Click here to see all of the current Amazing Audiobooks nominees along with more information about the list and past years’ selections.
Clap When You Land by Elizabeth Acevedo; narrated by Elizabeth Acevedo and Melania-Luisa Marte
Quill Tree Books
Publication Date: May 5, 2020
Told in two voices, chess champion Yahaira Rios lives in New York City next door to her girlfriend, and Camino Rios lives in the Dominican Republic with her Aunt. Yahaira was upset with her father when he left for his annual summer trip to the D.R., so when his plane crashes, her feelings are more than complicated. Also on the plane was Camino’s father, whom she only gets to see once a year. Though the two girls never met or even knew about each other before the crash, they come to find out that they have a lot in common.
Marte’s narration is a perfect match for the D.R. setting and Camino’s vulnerable and longing existence as she dreams of being a doctor, and moving to the U.S. Acevedo’s personal narration of Yahaira captures the city’s staccato vibe, and both center the teen voice of two girls dealing with grief while trying to understand an imperfect father.
For more books dealing with grief, listeners will appreciate Jason Reynolds’ The Boy in the Black Suit, Walter Dean Myers’ The Autobiography of My Dead Brother, and Marcus Zusack’s Bridge of Clay. For more books with Carribean roots try Learning to Breathe by Janice Lynn Mather, Shadowshaper by Daniel José Older or The Sun is Also a Star by Nicola Yoon.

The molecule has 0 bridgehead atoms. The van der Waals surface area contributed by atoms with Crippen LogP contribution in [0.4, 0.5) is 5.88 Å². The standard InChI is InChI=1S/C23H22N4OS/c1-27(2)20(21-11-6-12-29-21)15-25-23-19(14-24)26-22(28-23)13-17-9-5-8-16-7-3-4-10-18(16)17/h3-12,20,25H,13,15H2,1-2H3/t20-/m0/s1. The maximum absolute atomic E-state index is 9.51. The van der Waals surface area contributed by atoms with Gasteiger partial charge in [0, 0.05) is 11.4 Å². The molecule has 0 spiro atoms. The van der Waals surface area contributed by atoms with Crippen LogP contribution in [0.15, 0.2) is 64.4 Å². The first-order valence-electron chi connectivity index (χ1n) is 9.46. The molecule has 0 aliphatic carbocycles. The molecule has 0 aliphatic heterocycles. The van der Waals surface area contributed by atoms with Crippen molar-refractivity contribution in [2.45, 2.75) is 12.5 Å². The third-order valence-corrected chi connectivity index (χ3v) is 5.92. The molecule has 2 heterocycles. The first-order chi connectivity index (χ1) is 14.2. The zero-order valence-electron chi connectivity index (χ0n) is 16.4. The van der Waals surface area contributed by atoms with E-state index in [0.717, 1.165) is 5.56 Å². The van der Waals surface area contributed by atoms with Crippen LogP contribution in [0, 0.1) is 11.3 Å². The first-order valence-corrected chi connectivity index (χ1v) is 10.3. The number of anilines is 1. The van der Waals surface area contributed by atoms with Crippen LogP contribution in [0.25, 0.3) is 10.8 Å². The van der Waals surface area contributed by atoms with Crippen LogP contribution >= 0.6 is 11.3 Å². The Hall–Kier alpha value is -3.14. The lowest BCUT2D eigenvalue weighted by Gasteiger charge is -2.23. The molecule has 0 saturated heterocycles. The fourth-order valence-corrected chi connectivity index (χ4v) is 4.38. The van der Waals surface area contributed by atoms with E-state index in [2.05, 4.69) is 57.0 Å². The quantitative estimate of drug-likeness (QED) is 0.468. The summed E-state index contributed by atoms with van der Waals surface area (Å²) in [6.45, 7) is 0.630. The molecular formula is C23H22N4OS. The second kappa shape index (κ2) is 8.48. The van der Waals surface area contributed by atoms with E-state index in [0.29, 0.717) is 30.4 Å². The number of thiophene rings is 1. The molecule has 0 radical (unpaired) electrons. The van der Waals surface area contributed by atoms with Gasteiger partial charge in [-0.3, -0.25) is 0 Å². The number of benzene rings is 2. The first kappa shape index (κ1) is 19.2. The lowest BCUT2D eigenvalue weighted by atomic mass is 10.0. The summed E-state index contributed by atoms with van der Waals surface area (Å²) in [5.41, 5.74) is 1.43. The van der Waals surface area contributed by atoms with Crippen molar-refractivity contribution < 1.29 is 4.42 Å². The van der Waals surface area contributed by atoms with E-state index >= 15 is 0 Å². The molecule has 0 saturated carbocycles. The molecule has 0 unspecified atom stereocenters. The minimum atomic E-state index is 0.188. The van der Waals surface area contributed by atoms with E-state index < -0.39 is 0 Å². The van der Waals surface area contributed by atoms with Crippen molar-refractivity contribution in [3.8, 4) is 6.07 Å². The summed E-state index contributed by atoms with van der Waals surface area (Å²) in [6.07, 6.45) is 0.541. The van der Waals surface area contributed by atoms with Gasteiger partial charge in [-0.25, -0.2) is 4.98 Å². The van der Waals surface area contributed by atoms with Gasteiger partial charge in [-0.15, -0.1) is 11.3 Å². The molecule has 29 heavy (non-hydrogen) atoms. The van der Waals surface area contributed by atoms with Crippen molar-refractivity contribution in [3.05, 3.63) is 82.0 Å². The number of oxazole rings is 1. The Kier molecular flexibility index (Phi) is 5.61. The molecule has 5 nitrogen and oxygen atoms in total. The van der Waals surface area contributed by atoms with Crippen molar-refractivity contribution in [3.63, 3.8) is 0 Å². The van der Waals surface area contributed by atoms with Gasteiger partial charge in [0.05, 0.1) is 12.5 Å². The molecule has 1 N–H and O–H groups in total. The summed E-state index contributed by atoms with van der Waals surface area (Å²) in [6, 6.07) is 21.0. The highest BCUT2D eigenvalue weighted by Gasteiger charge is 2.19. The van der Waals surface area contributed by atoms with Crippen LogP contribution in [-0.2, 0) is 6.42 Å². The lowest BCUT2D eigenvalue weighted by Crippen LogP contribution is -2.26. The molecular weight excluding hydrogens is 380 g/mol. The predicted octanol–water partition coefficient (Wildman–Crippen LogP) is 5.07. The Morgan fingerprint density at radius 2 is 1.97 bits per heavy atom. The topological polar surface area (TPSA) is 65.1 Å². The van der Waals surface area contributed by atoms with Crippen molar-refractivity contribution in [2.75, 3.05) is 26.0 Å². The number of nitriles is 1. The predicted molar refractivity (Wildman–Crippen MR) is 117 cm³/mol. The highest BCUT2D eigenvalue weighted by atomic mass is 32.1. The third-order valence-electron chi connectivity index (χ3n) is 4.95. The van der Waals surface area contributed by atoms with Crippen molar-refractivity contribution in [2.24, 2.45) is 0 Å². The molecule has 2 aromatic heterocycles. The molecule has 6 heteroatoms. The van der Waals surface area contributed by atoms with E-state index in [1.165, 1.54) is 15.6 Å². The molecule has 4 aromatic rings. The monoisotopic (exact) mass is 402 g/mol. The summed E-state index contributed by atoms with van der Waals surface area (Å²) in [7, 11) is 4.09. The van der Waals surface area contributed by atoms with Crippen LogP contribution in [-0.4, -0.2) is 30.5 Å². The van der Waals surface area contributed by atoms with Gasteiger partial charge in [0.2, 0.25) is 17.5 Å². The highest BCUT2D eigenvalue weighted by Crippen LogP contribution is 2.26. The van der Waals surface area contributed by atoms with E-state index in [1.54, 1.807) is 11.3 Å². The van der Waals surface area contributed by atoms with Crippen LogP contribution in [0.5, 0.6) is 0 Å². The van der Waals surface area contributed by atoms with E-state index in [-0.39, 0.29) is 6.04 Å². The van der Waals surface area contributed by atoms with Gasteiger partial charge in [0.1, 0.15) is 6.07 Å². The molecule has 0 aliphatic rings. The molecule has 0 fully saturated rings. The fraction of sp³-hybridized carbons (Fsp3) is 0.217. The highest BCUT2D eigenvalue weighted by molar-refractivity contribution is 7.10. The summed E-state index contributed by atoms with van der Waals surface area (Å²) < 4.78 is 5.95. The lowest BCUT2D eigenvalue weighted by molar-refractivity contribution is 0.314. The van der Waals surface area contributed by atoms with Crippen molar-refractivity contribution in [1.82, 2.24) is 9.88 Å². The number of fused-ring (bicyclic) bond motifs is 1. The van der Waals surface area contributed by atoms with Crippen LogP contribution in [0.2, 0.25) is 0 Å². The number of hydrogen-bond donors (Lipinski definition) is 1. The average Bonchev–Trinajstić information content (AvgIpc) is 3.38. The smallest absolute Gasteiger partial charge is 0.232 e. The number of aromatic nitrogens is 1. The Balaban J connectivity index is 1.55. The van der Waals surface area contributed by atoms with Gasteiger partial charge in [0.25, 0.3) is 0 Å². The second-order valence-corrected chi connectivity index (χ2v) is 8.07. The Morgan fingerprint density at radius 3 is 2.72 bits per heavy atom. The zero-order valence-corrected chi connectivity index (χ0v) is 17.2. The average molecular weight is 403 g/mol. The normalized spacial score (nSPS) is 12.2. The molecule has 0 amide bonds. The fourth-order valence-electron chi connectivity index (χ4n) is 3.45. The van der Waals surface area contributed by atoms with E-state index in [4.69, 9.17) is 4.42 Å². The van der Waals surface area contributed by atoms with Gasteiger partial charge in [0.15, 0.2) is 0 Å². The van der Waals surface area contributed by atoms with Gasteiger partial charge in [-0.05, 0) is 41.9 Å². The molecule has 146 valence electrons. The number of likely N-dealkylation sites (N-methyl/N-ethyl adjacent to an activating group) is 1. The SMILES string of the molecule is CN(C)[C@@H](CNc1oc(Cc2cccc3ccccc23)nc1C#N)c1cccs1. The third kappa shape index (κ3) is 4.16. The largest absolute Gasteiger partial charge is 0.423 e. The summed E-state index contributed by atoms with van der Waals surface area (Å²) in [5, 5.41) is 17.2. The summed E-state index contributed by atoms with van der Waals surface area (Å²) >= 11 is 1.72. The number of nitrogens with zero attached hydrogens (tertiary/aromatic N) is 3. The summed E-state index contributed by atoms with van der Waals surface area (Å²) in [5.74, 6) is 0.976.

Black Flamingo by Dean Atta; narrated by Dean Atta
Balzer + Bray/ HarperCollins
Publication Date: November 26, 2020
Growing up in London, Michael always felt “other”. He was too Greek to be Black yet at the same time, too Black to be Greek. Add on top of that having to deal with his burgeoning sexuality and he never quite found a place he felt he belonged. His family and best friend understand and accept him, but the world as a whole doesn’t have a neat little box in which they can store him away. Not until Michael goes to university and discovers Drag Club does he really start to understand his otherness is something to be embraced and celebrated, rather than something of which he should be ashamed.
Narrating his own work, Atta expertly uses his skills as a spoken word performer to bring his novel in verse to life. His gentle tones and accent make the listener feel as though they are having a conversation with Michael.
This would be a great companion to George M. Johnson’s All Boys Aren’t Blue as well as the movie Moonlight. Fans of novel in verse and coming of age stories such as Felix Ever After by Kacen Callender, Clap When You Land by Elizabeth Acevedo and You Should See Me in a Crown by Leah Johnson will also enjoy this story.
Mad, Bad, and Dangerous to Know by Samira Ahmed; narrated by Soneela Nankani and Leila Buck
Publication Date: April 7, 2020
Khayyam, a first generation American teen, is reeling from a “sort-of” break up and a humiliating rejection letter from her dream college debunking her essay where she theorizes there is an undiscovered Eugène Delacroix painting of Leila, a nineteenth-century Muslim woman. While Khayyam is with her French and Muslim Indian university professor parents on their annual summer trip to Paris, she meets Alexandre, a descendent of Alexandre Dumas, and together they unravel an art and literature mystery that just might redeem her essay.
Told in two voices between Khayyam and the historic and mystifying Leila, both narrators immerse the listener into present and past Paris. Though the plot is at times minorly contrived and predictable, the narrations sweep the listener along to a summer of fun, sleuthing, and potential romance in the city of love.
Those wanting the travel experience will also enjoy S.K. Ali’s Love From A to Z, Maureen Johnson’s 13 Little Blue Envelopes, and Gayle Forman’s Just One Day. For more France and history, listeners can try Jennifer Donnely’s Revolution or the movies Marie Antoinette and Chocolat.